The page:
Return to search

Hopes fade for CalPERS to make big return to venture

The US's largest public pension has been considering various strategies to get back into VC. But the strategy unveiled last week is not likely to have a venture capital component.

The California Public Employees’ Retirement System said last year that it wanted to get back into venture capital, but the nation’s largest public pension fund has made little if any progress so far.

CalPERS sparked hope in the VC industry in the spring of 2019 when it put forth a plan to create a new fund that would make billions of dollars in late-stage and growth investments. Chief investment officer Yu (Ben) Meng kept hope alive in November when he told board members: “We are trying to find ways to … get venture capital investment back in our portfolio.”

Seven months later, CalPERS has gone silent about venture capital. It wasn’t part of the discussion last week when Meng announced a plan to leverage as much as 20 percent of the $385 billion fund and use that capital to grow its presence in private equity and private credit.

Meng told Bloomberg that the latest strategy “involves raising the fund’s current 8 percent target allocation to private equity ‘by a few percentage points’ and building a small position in private credit over the next three years.” He made no mention of venture capital.

“The most recent reports [show that CalPERS is] focused on buyouts and opportunistic strategies with some focus on niche debt,” Kelly DePonte, managing director of placement agent Probitas Partners, said in an email. “The corollary to this plan is a push to lever these assets to generate returns. It is much more difficult to leverage VC in an intelligent manner.”

The plan Meng announced last week is very different from CalPERS’ previous proposal to increase private equity exposure, including venture capital. In March 2019, the investment committee voted to pursue a new model that would create two investment vehicles with CalPERS as a sole GP, reported Buyouts, an affiliate publication of Venture Capital Journal. The plan received board approval, but not without criticism from some board members.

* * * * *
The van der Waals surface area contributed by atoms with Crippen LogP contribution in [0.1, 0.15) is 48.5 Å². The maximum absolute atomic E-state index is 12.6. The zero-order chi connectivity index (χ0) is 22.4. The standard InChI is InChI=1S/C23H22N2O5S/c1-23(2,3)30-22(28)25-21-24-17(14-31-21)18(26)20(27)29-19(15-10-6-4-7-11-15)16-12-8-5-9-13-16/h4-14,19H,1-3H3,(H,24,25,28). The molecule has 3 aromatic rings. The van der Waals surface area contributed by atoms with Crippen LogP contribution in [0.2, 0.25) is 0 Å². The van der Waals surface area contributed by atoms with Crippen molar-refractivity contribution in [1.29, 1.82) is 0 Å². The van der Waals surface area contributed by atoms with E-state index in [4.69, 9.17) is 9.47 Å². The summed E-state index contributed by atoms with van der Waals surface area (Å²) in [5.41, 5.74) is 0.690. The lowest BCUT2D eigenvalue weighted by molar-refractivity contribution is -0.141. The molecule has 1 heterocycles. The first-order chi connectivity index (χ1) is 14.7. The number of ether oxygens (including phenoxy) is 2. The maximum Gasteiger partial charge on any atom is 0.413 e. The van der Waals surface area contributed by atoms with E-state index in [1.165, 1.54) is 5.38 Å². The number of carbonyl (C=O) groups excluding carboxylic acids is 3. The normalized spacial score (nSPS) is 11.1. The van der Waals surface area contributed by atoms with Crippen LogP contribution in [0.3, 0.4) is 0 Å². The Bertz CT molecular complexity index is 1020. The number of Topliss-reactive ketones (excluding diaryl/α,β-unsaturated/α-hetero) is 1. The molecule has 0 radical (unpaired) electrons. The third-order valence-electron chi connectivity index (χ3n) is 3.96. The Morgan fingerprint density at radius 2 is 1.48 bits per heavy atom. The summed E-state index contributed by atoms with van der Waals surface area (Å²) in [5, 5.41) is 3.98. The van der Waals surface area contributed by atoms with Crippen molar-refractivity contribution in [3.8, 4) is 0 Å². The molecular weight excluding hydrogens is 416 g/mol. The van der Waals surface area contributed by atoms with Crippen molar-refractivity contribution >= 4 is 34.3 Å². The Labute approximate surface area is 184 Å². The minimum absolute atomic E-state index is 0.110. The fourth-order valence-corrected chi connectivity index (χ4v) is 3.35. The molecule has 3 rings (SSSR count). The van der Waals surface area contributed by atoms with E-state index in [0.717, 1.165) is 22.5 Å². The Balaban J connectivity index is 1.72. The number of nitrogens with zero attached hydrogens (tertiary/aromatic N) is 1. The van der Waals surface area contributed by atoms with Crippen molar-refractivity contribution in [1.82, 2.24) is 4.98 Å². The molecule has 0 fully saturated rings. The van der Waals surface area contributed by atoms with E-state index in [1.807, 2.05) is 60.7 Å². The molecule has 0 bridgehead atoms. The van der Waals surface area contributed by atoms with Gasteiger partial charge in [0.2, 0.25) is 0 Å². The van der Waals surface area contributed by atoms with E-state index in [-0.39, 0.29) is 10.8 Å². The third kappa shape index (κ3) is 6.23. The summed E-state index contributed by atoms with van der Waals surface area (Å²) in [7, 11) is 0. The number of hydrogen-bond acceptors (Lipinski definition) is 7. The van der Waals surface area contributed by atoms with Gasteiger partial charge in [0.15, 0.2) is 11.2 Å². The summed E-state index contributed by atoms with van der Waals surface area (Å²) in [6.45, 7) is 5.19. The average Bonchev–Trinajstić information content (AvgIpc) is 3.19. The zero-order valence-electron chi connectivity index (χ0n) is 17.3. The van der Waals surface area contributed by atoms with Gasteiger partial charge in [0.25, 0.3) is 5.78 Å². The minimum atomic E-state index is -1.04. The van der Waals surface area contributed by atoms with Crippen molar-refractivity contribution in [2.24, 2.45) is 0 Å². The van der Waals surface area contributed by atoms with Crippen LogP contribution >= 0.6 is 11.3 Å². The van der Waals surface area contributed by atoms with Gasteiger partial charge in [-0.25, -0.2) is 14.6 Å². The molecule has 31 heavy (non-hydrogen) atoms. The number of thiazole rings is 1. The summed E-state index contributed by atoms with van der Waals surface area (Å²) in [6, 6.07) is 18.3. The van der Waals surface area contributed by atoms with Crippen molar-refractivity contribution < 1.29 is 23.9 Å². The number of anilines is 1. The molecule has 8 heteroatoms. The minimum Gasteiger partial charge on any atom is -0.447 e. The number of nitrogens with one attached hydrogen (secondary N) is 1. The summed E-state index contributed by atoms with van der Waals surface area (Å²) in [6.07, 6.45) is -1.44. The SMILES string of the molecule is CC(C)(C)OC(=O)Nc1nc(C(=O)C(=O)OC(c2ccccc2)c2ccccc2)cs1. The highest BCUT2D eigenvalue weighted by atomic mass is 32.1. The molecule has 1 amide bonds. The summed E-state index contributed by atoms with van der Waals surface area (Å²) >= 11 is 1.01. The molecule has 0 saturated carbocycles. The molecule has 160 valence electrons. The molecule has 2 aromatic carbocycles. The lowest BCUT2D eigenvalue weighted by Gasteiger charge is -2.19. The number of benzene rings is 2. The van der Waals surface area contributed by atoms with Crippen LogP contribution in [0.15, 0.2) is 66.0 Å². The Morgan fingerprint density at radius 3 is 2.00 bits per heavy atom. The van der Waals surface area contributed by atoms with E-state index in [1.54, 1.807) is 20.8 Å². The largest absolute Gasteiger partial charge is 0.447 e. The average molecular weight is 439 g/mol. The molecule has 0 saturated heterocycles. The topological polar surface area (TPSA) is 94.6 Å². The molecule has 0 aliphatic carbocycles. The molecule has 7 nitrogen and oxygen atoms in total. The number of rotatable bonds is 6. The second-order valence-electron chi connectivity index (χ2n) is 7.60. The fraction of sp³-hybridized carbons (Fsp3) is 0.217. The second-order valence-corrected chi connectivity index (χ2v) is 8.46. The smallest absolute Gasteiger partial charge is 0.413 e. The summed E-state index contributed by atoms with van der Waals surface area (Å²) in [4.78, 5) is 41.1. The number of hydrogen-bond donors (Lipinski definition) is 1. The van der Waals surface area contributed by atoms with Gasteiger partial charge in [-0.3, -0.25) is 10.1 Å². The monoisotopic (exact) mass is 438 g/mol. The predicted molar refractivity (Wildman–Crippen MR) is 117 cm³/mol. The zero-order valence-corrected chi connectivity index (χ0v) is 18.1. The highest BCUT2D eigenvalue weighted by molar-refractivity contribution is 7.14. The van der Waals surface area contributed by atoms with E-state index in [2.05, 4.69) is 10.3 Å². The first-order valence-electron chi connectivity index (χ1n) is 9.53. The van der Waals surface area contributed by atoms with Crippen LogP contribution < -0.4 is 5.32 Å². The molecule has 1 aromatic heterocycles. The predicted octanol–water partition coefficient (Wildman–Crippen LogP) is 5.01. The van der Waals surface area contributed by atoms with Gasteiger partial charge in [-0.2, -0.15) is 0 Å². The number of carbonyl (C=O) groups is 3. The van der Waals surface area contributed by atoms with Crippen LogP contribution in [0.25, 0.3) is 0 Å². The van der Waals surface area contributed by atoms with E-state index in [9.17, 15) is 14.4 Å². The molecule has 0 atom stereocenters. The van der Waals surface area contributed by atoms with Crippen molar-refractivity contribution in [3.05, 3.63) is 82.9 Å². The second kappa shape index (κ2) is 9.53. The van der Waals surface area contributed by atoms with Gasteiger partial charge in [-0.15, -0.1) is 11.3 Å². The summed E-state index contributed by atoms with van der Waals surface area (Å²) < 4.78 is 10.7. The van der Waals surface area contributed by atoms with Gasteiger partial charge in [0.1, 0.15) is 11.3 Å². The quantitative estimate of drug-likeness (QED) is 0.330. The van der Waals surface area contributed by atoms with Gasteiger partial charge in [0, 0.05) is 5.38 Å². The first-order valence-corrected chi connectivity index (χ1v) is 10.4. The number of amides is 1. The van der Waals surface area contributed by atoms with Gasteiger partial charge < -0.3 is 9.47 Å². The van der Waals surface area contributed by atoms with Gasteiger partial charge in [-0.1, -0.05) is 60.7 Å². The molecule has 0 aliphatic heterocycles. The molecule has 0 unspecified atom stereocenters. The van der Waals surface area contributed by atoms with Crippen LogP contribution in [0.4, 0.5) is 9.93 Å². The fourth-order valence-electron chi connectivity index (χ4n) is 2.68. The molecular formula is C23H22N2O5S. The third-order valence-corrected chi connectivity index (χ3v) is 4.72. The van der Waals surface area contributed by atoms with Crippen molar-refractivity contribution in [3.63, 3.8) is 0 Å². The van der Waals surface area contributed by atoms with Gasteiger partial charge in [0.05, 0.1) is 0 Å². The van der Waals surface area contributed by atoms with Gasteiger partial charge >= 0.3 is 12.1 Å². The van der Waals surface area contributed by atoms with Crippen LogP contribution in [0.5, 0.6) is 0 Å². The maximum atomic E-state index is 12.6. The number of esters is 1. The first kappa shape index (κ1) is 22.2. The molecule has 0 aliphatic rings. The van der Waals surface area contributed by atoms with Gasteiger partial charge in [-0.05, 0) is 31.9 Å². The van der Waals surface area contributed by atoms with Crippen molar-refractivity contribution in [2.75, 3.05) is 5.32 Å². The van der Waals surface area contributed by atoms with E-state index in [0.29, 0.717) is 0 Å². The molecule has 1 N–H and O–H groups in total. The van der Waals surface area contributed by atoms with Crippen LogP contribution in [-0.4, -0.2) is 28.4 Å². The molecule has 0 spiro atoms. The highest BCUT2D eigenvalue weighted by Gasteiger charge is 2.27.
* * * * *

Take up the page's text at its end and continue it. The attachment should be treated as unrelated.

At that time, the pension system planned to commit $10 billion to each new investment fund, dubbed Pillar III and Pillar IV. The first fund, which the system called Innovation or Pillar III, would make late-stage and growth investments in tech, life sciences and healthcare. To date, neither of the funds has been created.

A CalPERS spokesperson declined to say if the plans for Pillar III and Pillar IV are now off the table.

CalPERS pulled back from venture eight years ago, saying it was disappointed with VC returns and couldn’t get into the best funds. In an interview with Buyouts in August 2012, the pension’s then-CIO said: “We expect venture capital to move from about 7 percent of our private equity portfolio to 1 percent. That essentially means that we’ll do venture capital on a strictly opportunistic basis.”

In November 2019, CalPERS reported that its venture holdings were valued at $550 million, or about 2 percent of its overall $26.5 billion PE portfolio. The pension has not released an update on venture capital holdings since then.

For now, CalPERS appears to be interested only in committing to venture funds in which it can put large dollar amounts to work. It recently committed $400 million to Insight Partners XI, a $9.5 billion growth fund that closed in April, according to the pension’s latest quarterly meeting documents. CalPERS previously invested $300 million in Insight’s $6.3 billion tenth fund in 2017.